The deadline for filing the CY2016 SEC conflict minerals disclosure has now passed, although there are likely to be a few late filers. It is too early to glean anything from the filings and at least three analyses will be conducted, including the Development International study, which is the most comprehensive of them. We all anxiously await these reports.
The future of the SEC disclosure requirement is murky and there is a chance that this may be the last year of mandated filing in the US. Many clients and others are asking us questions about the future of conflict minerals, and what the past results have been. These are our thoughts.
Looking forward, we do not know what is in store for the SEC rule. There are many moving parts politically and publically. We will know what happens when it happens. I’d like to think there will be adequate advance notice to those impacted, but even that is not assured.
But the review mirror tells a story too. While aspects of the rule’s impact are hotly debated, one thing is indisputable – it resulted in much greater visibility into material sourcing and other companies deep in supply chains. This has allowed some companies to reduce business risk by optimizing their supply chains – concentrating spending power or diversifying their supply base to manage potential disruptions. Companies identified that, unbeknownst to them, entities sanctioned by the US Department of Treasury Office of Foreign Asset Control (OFAC) may have been present in their supply chains. Supplier audits/screening improved in many cases. Appropriate auditor qualifications in light of global reliance on audit results has also become a major question in the scheme of things.
Of course, the rule brought human rights abuses in the DRC and other countries out of the shadows and into the light of the public. But has the population of the DRC benefitted? Experts continue to argue both sides of the question. Without taking sides, earlier this year we attempted to evaluate one major criticism of the SEC rule – that it directly resulted in hundreds of thousands, if not millions, of jobs lost in the 3TG mining sector. The question we posed ourselves was what impact did the 2008 – 2010 global economic recession have on artisanal and small miner (ASM) job losses which are currently attributed only to Dodd-Frank Section 1502? Did the timing of 1502 coincidentally occur at a time when mining jobs were already in decline because of pre-existing macroeconomic conditions?
Our intent was to rely on existing literature rather than creating original research as this was an unfunded effort on our own part. After a few months, we ran into two insurmountable obstacles:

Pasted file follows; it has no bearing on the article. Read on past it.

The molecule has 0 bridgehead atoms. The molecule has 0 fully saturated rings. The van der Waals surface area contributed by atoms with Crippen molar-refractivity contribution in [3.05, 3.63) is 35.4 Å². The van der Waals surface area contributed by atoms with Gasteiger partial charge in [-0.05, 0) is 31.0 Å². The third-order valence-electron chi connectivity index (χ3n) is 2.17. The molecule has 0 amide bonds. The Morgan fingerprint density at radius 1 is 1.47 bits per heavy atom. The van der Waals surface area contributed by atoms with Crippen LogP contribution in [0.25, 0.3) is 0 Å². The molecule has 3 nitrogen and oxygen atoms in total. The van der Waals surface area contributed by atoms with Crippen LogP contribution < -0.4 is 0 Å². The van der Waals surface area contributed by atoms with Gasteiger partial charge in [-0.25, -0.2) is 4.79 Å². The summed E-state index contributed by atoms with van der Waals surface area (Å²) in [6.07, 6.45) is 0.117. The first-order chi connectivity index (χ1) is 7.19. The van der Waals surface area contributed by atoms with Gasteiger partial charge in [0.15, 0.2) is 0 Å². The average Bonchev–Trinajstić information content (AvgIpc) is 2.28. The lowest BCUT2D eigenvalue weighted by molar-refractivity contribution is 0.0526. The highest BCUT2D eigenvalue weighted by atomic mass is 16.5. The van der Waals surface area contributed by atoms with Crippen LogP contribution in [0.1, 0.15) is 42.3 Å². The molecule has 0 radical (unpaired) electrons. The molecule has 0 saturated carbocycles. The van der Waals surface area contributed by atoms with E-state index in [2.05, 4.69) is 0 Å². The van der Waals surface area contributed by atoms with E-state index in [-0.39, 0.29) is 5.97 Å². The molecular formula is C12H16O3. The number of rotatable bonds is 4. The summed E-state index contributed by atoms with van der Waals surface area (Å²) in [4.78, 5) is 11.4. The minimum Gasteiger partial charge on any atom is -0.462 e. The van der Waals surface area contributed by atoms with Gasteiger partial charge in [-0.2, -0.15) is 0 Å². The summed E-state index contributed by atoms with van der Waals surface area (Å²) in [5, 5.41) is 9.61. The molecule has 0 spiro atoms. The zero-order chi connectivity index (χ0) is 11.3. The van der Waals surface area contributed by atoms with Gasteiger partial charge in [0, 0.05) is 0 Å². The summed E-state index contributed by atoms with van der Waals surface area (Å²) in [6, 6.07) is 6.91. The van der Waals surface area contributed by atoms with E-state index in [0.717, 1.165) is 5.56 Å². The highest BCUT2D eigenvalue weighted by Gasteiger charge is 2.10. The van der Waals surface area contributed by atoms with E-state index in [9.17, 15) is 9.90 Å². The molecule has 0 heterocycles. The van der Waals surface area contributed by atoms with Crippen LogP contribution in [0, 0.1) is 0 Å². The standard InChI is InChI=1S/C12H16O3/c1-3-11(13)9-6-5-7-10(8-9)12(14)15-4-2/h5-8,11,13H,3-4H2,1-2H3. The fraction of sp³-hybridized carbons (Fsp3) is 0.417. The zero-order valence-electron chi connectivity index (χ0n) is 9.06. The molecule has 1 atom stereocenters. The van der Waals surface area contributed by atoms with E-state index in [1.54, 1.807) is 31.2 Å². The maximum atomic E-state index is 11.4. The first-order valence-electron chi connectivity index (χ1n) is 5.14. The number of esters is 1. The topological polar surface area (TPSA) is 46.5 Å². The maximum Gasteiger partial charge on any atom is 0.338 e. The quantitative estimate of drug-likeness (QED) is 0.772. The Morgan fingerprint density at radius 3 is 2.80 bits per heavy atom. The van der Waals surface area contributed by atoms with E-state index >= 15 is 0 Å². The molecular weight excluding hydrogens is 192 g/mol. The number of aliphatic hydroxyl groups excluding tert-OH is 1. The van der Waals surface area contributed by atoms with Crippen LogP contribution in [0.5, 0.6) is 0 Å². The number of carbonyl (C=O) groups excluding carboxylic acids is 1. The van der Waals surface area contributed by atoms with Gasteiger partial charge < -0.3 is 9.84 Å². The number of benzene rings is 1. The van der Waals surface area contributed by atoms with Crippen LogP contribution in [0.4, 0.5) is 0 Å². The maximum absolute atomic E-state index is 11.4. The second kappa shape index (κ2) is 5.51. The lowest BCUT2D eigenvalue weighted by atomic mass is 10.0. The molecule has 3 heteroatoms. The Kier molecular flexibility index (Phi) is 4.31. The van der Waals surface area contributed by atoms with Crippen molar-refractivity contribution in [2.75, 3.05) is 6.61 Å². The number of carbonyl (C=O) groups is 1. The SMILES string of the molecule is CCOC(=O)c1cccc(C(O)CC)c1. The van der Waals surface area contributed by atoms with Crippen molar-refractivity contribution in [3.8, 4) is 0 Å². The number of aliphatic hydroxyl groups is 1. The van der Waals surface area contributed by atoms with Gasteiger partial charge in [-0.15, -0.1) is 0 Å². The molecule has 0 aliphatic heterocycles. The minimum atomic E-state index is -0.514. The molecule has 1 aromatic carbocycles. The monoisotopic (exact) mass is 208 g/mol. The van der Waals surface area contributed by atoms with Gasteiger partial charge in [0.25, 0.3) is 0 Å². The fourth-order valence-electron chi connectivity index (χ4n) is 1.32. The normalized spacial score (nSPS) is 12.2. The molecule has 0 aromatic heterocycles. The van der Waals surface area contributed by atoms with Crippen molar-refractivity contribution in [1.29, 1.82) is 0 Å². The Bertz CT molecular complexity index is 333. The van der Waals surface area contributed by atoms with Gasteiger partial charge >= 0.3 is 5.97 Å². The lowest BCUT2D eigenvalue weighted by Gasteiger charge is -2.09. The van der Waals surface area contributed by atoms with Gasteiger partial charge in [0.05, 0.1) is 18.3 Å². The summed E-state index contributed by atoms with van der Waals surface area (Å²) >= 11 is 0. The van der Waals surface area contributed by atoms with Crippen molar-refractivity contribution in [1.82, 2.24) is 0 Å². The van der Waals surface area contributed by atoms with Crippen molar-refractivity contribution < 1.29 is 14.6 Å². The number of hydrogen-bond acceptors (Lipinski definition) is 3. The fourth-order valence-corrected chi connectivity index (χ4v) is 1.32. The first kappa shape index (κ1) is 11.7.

- The existing DRC-specific literature we found does not acknowledge or give any consideration to potential impacts of the 2008 – 2010 global economic recession. Yet analyses from The World Bank, the World Economic Forum (WEF) and the International Finance Corporation (IFC) demonstrate that global economic downturns play a major role in commodity prices and mining jobs worldwide, including ASM.
- The DRC has a uniquely major informal economy which some literature indicated accounts for up to 80% of the country’s total economic activity annually. There is a significant gap in available information on DRC’s informal economy and what is available was sometimes inconsistent with other data on the same matter or irrelevant to our study.
We found only two sources referencing global 3TG price influence on prices paid to DRC ASMs. Other data supported the position that a very large number of ASM miners in DRC move between multiple jobs based on income potential, so when ore prices were low in the past, miners moved to agriculture or other income sources. There was a meaningful amount of anecdotal information supporting the hypothesis that several factors other than Section 1502 (such as the DRC’s own taxation and mining policies) had a direct effect on DRC ASM job losses within the timeframe of interest, but we were not willing to rely on non-empirical information. We put down our pen (or mouse) and moved on to other things.
So the debate will continue.
There have been developments beyond just the SEC rule. The European Union adopted their own version of a conflict minerals due diligence rule that impacts a different class of companies and goes into effect in 2021. And the application of the OECD Due Diligence Framework is expanding into other materials (such as cobalt) and other geographies. At the moment, that appears to be just the beginning of that trend and that future is unknown as well.
In the end, what can be said about Section 1502 in consideration of it’s possible end? It all depends on your perspective, but it ain’t over till it’s over. And it ain’t over.